Argentina is to hold talks with the International Monetary Fund (IMF) about financial backing for the country’s volatile economy, according to its president.
Mauricio Macri said the move would help Argentina to “strengthen our programme of growth and development”.
The peso has lost a quarter of its value in the past year amid President Macri’s pro-market reforms.
Last week the central bank raised interest rates from 33.25% to 40%.
In a recorded television statement, Mr Macri said Argentina was suffering as a result of high oil prices and the expectation that US interest rates would go up in the coming months.
“Just a few minutes ago I spoke with director Christine Lagarde, and she confirmed we would start working on an agreement today.”
Describing Argentina as a “valued member” of the IMF, Ms Lagarde said: “Discussions have been initiated on how we can work together to strengthen the Argentine economy and these will be pursued in short order.”
Argentina is in the middle of a pro-market economic reform programme as Mr Macri seeks to reverse years of protectionism and high government spending under his predecessor, Cristina Fernandez de Kirchner.
Inflation, a perennial problem in Argentina, was at 25% in 2017, behind Venezuela as the highest in Latin America.
This year, the central bank has set an inflation target of 15% and has said it will continue to act to enforce it.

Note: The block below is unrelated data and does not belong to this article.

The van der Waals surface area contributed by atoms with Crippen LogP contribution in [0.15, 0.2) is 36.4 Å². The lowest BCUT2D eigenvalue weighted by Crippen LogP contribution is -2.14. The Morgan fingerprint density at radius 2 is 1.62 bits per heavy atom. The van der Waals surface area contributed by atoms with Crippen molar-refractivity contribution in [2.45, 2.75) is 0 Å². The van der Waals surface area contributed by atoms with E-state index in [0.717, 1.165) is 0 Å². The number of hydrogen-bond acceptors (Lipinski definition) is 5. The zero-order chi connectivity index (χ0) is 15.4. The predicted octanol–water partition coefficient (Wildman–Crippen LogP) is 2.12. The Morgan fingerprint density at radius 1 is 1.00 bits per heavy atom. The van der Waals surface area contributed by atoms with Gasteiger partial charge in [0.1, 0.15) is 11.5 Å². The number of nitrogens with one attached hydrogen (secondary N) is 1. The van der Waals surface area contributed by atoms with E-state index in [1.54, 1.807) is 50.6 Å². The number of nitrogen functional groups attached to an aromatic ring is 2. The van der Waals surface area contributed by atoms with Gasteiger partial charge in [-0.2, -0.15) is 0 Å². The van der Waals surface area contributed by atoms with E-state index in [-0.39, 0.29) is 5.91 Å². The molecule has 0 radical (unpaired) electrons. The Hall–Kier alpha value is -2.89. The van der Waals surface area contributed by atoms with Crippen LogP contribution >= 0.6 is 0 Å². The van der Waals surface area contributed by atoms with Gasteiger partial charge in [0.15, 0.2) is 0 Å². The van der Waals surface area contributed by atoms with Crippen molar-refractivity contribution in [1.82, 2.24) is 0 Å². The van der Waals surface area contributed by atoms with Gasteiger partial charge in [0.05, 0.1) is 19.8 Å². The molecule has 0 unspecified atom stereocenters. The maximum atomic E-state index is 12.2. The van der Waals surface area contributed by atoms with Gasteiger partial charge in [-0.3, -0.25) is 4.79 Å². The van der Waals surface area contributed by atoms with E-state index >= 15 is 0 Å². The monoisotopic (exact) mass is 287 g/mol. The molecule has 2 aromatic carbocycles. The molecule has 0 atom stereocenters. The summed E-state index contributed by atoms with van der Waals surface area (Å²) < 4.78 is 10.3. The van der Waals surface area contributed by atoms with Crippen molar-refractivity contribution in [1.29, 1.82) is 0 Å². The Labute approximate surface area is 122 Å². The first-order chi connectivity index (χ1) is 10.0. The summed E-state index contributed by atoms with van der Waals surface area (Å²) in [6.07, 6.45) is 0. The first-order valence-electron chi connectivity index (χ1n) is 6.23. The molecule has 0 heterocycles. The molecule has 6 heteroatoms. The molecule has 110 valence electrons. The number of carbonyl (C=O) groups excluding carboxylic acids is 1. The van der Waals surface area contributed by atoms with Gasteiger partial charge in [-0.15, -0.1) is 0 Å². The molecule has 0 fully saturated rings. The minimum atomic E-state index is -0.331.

Last week’s rate rise to 40% was the third increase in eight days in an attempt to boost the peso.
News of the new talks may be controversial in some quarters. Many people in Argentina still blame the IMF for the policies that led to the 2001 financial and economic crisis. The country defaulted on $80bn (£59bn) of sovereign debt – the biggest in history.
Millions of middle class Argentines were plunged into poverty as a result.
However, Mr Macri said the new negotiations with the IMF would give the country “greater support to face this new global scenario and avoid crises like the ones we have had in our history”.
Markets reacted positively to the news, with both local shares and the peso recovering some ground.
Miguel Kiguel, a former Argentine finance secretary who runs local consultancy Econviews, tweeted: “An IMF line of credit is the least expensive option for growth in Argentina.”